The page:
• Many times, if the customer has bought your product/service offline through a direct sales person, he/she will call the sales person first. In this case, salesperson would contact the customer care team resulting in greater number of calls to customer care team. Hence, it’s important that sales team is also communicated about the problem (ideally by SMS/email since they are most likely in the field) at the earliest.

c) To Customer Care Team

  • Generally, if you are providing telephone / online chat support to your paid customers, customer care team is the first one to get notified of the problem by the customer. Hence, it’s important that the customer care team knows about the problem and the likely resolution time.
  • Further, it’s important that the customer care executive (CCE) doesn’t give a cookie-cutter answer such as “Your complaint has been noted and it will be resolved within 24 hours”. A better approach is to say something like, “We are aware of the issue [explain the actual issue with possible root cause - one of the server down etc] and our engineers are working hard to resolve the same. Currently, we are not in a position to give a definite time but we expect it to be resolved in the next X hours. You should receive an email/SMS once it’s resolved”. Generally, X is defined in most organizations as the maximum time for a defined category of problem to be rectified.
  • One a side note, this team should be equipped to give on the spot discounts to customers based on their judgement. For example, the team may be able to give one extra day of service free to customers in order to compensate for the loss. Or X% discount on next purchase.
Customer care team shld talk 2 technical folks 2 know likely resolution time. Book answer of 24 hrs doesn't fly. #Airtel #broadband #fail
Saurabh Arora

Post crisis

Needless to say, a root cause analysis is performed by the engineering team once the problem has been resolved. However, what’s more important is to forward some (or most depending on the severity of the problem) of the client conversations (email, phone calls) to everyone in the engineering team. Hearing the customers first hand is the second best way (best is to meet and observe them in person) to know them and better understand the severity of the problem. What may seem a trivial bug to an engineer might be a big problem for (some of) the customers. I may cover this aspect in detail in another post.

Also, in some cases, it maybe important to compensate the impacted users for the duration of the downtime. Say, someone bought your product only for a day and was not able to use for 4 hours. This is generally useful for subscription based products where customer is billed monthly.

Is there anything I have missed? Can you think of Indian online businesses who communicate effectively in such scenarios?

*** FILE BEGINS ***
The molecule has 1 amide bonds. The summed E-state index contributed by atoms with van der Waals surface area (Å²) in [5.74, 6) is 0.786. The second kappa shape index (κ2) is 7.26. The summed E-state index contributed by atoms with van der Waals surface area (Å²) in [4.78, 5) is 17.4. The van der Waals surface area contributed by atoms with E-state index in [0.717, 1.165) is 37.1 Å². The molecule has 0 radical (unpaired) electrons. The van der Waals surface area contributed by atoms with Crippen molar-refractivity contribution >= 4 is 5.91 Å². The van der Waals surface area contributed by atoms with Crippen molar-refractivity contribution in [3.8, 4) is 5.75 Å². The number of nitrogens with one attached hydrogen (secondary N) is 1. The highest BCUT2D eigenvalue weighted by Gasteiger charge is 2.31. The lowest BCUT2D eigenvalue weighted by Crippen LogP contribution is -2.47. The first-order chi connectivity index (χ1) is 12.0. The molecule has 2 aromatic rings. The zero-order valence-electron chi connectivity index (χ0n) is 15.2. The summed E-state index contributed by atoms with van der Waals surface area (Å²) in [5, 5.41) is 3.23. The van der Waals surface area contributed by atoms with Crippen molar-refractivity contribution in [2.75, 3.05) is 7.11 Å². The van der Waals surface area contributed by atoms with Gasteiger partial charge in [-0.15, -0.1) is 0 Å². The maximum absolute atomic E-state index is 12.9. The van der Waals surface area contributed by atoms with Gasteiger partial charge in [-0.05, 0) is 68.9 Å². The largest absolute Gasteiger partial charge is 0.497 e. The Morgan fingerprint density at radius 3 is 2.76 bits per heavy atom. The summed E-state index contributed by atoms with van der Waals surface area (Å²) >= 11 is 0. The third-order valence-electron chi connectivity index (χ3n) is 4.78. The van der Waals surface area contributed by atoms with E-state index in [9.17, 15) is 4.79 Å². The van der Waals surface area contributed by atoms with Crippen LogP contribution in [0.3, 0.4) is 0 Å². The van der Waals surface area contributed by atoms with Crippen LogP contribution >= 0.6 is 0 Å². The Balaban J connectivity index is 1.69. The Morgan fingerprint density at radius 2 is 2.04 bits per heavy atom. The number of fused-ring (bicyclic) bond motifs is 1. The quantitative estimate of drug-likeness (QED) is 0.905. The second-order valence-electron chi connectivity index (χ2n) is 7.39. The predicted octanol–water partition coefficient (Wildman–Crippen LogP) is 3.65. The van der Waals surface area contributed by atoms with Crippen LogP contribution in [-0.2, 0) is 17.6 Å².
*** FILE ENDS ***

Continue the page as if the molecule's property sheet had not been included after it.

Why we say Yes and How to say No

Cover of

Cover via Amazon

On Dave McClure‘s recommendation, I recently read one of the most amazing book on understanding human beings and marketing – Influence: The Psychology of Persuasion by Robert B. Cialdini. It’s an interesting read and Robert does a good job explaining the weapons of influence (why we say yes) backed with real life case studies and strategies to defend from the same (how to say no). Noted below are the six universal principles explained in the book.

  • Reciprocation: The rule says that we should try to reply, in kind, what another person has provided us. We are obligated to the future repayment of favors, gifts, invitations, and the like.
  • Commitment & Consistency: The rule says that we have an obsessive desire to be (and to appear) consistent with what we have already done. Once we have made a choice or taken a stand, we will encounter personal and interpersonal pressures to behave consistently with that commitment.
  • Social Proof: It’s our tendency to see an action as more appropriate when others are doing it normally.
  • Liking: The rule says that we most prefer to say yes to requests of someone we know and like.
  • Authority: The rule says that we have a deep-seated sense of duty to authority within us all.
  • Scarcity: The rule says that the idea of potential loss plays a large role in human decision making. We are more motivated by the thought of losing something than by the thought of gaining something of equal value.

There are many examples that Robert mentions in the book that greatly enhance our ability to appreciate these principles. One such example is described below.

In a study, a set of home owners was incentivized to reduce home energy consumption by publicizing their names in local newspaper articles as public-spirited, fuel-conserving citizens. Another set was just told about the benefits of energy conservation and encouraged to do the same. The first set, much to our expectation, reduced energy consumption by the end of the study. However, interesting to note was the fact that these set of homeowners continue to reduce energy consumption even beyond the incentive period. The necessity to consistently behave as per previous public commitment proved to have a lasting impact on these homeowners.